A funny story about how I literally stumbled across the work of Andrei Cadere, at the MACBA(Museum of Contemporary Art Barcelona): trying not to trip over a Bruce Nauman installation, which consisted of a tape recorder spinning the band around a chair leg making eerie noises as one changes one's position - you have to know security guards are much more lax in Spain about policing visitors. I was captivated by the looped tape so i forgot to look right and almost kicked a couple of multicolored sticks out of their place resting against the wall. For a minute I thought to myself, "those darn kids from family days must be behind this." But then I noticed a wall-text next to the sticks, identifying the mysterious wooden contraptions as a piece by "Andrei Cadere, French artist of Polish origin, born in 1934 in Warsaw, died in France in 1978."
Huh? To any Romanian, when you read that name you realize the guy was definitely not French, and definitely not Polish. (his last name means "falling") Actually I wondered what Cadere would have considered himself to be. I decided to investigate; I don't consider myself a nationalist, but I am naturally drawn to finding out as much as I can over artists involved in the post WW2 art community in Romania. My interest piqued, I made for the MACBA bookstore and then the internet, not before leaving a note "to whom it may concern" at the visitors desk to look into Cadere's Romanian roots. I really like it when an artist comes from various contexts in time, but for crying out loud, do your research and acknowledge those influences.
Turns out, Cadere was born in Warsaw in 1934, where his father was a diplomat. He lived in Bucharest for about 30 years, where he was a self-trained painter and a model, experimenting in underground shows with everything from surrealism to optical art. In 1967 he left for Paris, France. I can easily imagine why - conceptual art was not exactly encouraged in Romania at the time, in fact you could go to jail for doing it. As artist Ion Grigorescu remembers,"Cadere did not mingle." The position of travelling at the center of things while remaining on the margins, is crucial in understanding Cadere's conceptual work.
Feeling as ignored in France as he was by the Romanian institutions, Cadere came up with an ingenious performance to break through the limits of art museums and galleries, something which he could more freely do in Paris than at home: he infiltrated himself into openings he wasn't invited to, carrying with him a mysterious rounded wooden bar, entering into conversations with the audience and art critics, like it was all very natural. Sometimes he sent a cheeky announcement to museums that he and his work will be attending the opening.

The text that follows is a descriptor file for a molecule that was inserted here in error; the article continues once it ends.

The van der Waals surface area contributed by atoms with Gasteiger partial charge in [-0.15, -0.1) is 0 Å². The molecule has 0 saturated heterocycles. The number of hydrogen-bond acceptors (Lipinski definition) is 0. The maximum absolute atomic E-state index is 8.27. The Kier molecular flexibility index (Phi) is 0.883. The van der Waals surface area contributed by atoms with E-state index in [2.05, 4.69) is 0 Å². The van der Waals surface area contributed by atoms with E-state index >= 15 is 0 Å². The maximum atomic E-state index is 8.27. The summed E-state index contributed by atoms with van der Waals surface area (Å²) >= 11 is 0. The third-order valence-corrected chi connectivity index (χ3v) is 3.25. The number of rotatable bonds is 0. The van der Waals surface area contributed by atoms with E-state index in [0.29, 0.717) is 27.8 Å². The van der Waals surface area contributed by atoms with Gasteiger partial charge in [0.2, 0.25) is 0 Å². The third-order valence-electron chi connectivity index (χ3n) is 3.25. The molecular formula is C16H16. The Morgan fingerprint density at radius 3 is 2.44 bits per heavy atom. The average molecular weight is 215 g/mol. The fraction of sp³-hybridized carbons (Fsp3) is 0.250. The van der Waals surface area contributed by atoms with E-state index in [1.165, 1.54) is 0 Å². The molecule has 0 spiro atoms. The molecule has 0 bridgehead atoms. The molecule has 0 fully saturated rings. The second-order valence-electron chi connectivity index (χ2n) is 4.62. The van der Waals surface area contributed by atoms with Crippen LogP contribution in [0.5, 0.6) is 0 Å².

Cadere would oftentimes position himself in front of paintings or just walk around the gallery space; his purpose was to draw attention to himself and his ideas. The wooden bars were made up of cylindrical segments of lengths equal to their diameter, in two or three different colors, assembled after an elaborate system of permutations. He was in fact enacting a performance, where the wooden bar was a metonymy for the idea of expanding the limits of art beyond the white cube of the institutions and into life. Part of this performance were the carefully planned meetings and conversations with ordinary and famous people, walking around with a wooden barin the city and his lengthy explanations over the algorithm of permutations.
Although in his performaces Cadere used art-objects, he considered them to be paintings on a cylindrical surface, coining the term "peinture sans fin" (infinite painting). Only in opposition to traditional paintings, his bars could be exhibited anywhere without the usual fuss over hanging or handling the artwork, in museums, galleries, artist studios or simply on the street. Later he issued certificates to authenticate and sell the wooden bars, labelled as paintings. His practice was definitely confrontational to artists and institutions, in a non-aggressive, playful and ironic way.
Thinking back to how I discovered Cadere, it is hard to stumble across the only material remains of his work today, the wooden bars, and imagine the much more complicated context and institutional critique he envisioned. One could say, Cadere's work was also his life, and you can't separate the two. His nomadic practice, constantly walking with a bar on his shoulder through the urban environment, allowed him to charter a map of the art world, constantly changing its borders in relation to his art. Actually it is ironic that the very practices the artist rebelled against in the 70, have now appropriated his work, institutionalizing it, no?
Although it turned out that Cadere only influenced the Romanian art scene to a limited extent (because of the censorship and surveillance of those remaining in the country), his practice definitely comes out of the Romanian context in which he struggled before 1967, foregrounding the state of art in public discourse. Because he was an outsider, a marginalized artist coming from one of the poorest countries in Europe, he created performances aimed at de-stabilizing the rigid order and hierarchies in the French art circuit. (and let's not forget the 1968 student movements which inspired a repertoire of protest, just a year after Cadere came to Paris). The artist sat the general public and those in power around a shared table of debate over who makes the rules in art - and in life. As he put it: "My art is the situation of my work in the world. It is critical of power. That is what I call the political in my work."